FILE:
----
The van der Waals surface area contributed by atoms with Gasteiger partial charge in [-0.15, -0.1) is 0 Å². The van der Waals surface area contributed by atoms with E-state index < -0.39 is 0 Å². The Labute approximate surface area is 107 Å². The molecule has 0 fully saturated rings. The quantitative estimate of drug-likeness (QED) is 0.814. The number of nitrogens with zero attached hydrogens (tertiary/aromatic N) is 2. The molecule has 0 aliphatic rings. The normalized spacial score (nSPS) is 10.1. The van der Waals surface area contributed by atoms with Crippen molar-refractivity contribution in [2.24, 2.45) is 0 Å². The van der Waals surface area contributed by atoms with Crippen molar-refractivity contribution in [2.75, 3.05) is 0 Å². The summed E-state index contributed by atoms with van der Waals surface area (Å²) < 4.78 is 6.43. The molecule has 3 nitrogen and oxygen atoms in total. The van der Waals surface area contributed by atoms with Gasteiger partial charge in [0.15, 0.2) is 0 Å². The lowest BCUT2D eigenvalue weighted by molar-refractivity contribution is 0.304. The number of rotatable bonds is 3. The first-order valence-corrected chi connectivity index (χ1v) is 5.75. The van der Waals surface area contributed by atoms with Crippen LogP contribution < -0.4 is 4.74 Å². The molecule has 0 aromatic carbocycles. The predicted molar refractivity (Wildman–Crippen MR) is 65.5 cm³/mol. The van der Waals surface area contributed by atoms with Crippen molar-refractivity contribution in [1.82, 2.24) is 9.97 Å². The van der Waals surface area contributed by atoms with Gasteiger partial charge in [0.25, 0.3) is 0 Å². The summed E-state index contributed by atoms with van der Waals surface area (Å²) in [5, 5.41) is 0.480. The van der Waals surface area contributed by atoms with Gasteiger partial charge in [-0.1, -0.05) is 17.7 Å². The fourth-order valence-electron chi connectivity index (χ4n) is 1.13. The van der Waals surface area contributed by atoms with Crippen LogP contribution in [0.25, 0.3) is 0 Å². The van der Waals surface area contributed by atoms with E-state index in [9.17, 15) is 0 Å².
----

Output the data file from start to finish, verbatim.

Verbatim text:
The van der Waals surface area contributed by atoms with Gasteiger partial charge in [-0.15, -0.1) is 0 Å². The van der Waals surface area contributed by atoms with E-state index < -0.39 is 0 Å². The Labute approximate surface area is 107 Å². The molecule has 0 fully saturated rings. The quantitative estimate of drug-likeness (QED) is 0.814. The number of nitrogens with zero attached hydrogens (tertiary/aromatic N) is 2. The molecule has 0 aliphatic rings. The normalized spacial score (nSPS) is 10.1. The van der Waals surface area contributed by atoms with Crippen molar-refractivity contribution in [2.24, 2.45) is 0 Å². The van der Waals surface area contributed by atoms with Crippen molar-refractivity contribution in [2.75, 3.05) is 0 Å². The summed E-state index contributed by atoms with van der Waals surface area (Å²) < 4.78 is 6.43. The molecule has 3 nitrogen and oxygen atoms in total. The van der Waals surface area contributed by atoms with Gasteiger partial charge in [0.15, 0.2) is 0 Å². The lowest BCUT2D eigenvalue weighted by molar-refractivity contribution is 0.304. The number of rotatable bonds is 3. The first-order valence-corrected chi connectivity index (χ1v) is 5.75. The van der Waals surface area contributed by atoms with Crippen LogP contribution < -0.4 is 4.74 Å². The molecule has 0 aromatic carbocycles. The predicted molar refractivity (Wildman–Crippen MR) is 65.5 cm³/mol. The van der Waals surface area contributed by atoms with Crippen molar-refractivity contribution in [1.82, 2.24) is 9.97 Å². The van der Waals surface area contributed by atoms with Gasteiger partial charge in [0.25, 0.3) is 0 Å². The summed E-state index contributed by atoms with van der Waals surface area (Å²) in [5, 5.41) is 0.480. The van der Waals surface area contributed by atoms with Gasteiger partial charge in [-0.1, -0.05) is 17.7 Å². The fourth-order valence-electron chi connectivity index (χ4n) is 1.13. The van der Waals surface area contributed by atoms with Crippen LogP contribution in [0.25, 0.3) is 0 Å². The van der Waals surface area contributed by atoms with E-state index in [9.17, 15) is 0 Å².